Couplings

Copyright - Jennifer Pendergast

Copyright – Jennifer Pendergast

I listened as Old Uncle Gerald reminisced about his railway days, hauling coal: “The wagons stay coupled up, unless they need repair. Back then, the coupling tension was adjusted regularly, so they didn’t travel too close or too far apart, and there were buffers between them, spring loaded for a bit of give.

“Separating those wagons was darned hard work; you had to clamber in there and unhook them by hand. Nowadays the uncoupling’s automatic.”

I fingered the document in my pocket – my divorce decree.  I pondered why Gerald was remembering the old coupling methods today, of all days.

*****

Another 100 word story for Rochelle’s Friday Fictioneers, flash fiction inspired by a weekly photo prompt. This week I called on my own old railway man for a bit of technical information.

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39 thoughts on “Couplings

  1. This is exceptionally clever – Uncle Gerald’s wise words on effective maintenance of couplings as a metaphor for a working relationship… a marriage requires buffers, adjustments, requires work. Uncoupling is automatic these days, a play on divorce being easier than working on the marriage…

    Loved it.
    KT

    Liked by 1 person

    • My resident expert assures me that the buffers aren’t part of the braking system. The braking is air-operated from the engine by the driver. I’m very glad you like the metaphor, however, and thank you for saying so.

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    • He is indeed. I hope it’s heeded, although I think he should have said his piece a little earlier, given the divorce papers. I’m really happy you liked the story – thank you for taking the time to comment.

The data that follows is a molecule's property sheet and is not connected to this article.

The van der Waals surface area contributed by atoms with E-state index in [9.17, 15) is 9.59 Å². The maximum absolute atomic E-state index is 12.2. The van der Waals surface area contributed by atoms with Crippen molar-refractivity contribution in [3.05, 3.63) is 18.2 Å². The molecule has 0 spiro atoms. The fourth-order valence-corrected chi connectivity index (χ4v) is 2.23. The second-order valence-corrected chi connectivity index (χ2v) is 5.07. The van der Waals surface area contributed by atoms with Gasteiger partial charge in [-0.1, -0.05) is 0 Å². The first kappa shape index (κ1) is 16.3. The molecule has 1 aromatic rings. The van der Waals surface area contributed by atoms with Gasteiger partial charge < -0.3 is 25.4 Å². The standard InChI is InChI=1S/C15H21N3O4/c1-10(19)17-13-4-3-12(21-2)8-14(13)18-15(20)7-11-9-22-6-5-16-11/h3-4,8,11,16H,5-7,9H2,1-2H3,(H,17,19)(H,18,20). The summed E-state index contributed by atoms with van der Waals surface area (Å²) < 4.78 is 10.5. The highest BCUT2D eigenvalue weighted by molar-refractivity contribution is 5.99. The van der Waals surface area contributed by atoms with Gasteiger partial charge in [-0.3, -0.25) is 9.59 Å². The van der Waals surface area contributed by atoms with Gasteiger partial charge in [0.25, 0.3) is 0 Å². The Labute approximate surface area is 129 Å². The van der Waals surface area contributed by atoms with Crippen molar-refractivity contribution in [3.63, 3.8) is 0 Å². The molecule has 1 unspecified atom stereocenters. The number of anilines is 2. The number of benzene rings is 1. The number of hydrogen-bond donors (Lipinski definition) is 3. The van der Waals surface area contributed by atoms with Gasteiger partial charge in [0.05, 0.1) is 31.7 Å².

Liked by 1 person

    • Thank you, Doug. I guess Uncle Gerald’s wisdom could apply to many types of relationships. I’m so glad you enjoyed it, and that you took the time to read it and comment so kindly.
      Cheers,
      Margaret

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  2. The mind travels in all sorts of ways. Marriage makes us think of coupling; divorce of uncoupling.
    Whether that uncoupling is hard work or just automatic.
    I suspect that what seems to be automatic nowadays, still requires hard work.
    Randy

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    • It’s rather pleasing when the mind travels in directions that lead to useful story ideas. The coupling and uncoupling in marriage is always hard work – you’re right. It’s perhaps just the paperwork that’s a bit less complicated these days. Thanks for leaving a comment.

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  3. Dear Margaret,

    Thanks to Gwyneth Paltrow my mind went to “conscious uncoupling.” I loved the way you linked Uncle Gerald’s reminiscing about coupling to her divorce. Well done.

    Shalom,

    Rochelle

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    • It sure is a weird way to describe a separation. It sounds so cold and clinical. I’m glad you liked my story idea – thank you once again for your kind and encouraging feedback.
      Cheers, Margaret

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  4. I’ve never been through divorce, but from others I’ve heard the uncoupling is more like evisceration. I like the way the MC picks up on the timing on Uncle Gerald’s remarks. Coincidence? I think not.

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    • I’m sure you’re right – Uncle Gerald wouldn’t deny the emotional trauma; he believes in putting in the hard work before it gets to that stage. It’s a bit too late for the MC unfortunately. I appreciate your comment. Thank you.

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  5. I like the way you link the uncoupling of the railway cars to the pending divorce. It works really well. Not having been through a divorce myself, I can only imagine what the rift must feel like. Something evidently triggered Uncle Gerald’s memories. I enjoyed his details about the couplings and how they were handled.

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  6. Enjoyed the metaphor for relationships, Margaret. There are maybe many things that get lost in the cracks or glossed over because of automatic transactions. Brilliant take! Nicely written.

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  7. Looks like Uncle Gerald thinks divorce is now made too easy. Nothing wrong with his thought process. He’s commenting as a storyteller. He’s got things figured out. Well done, Marg.

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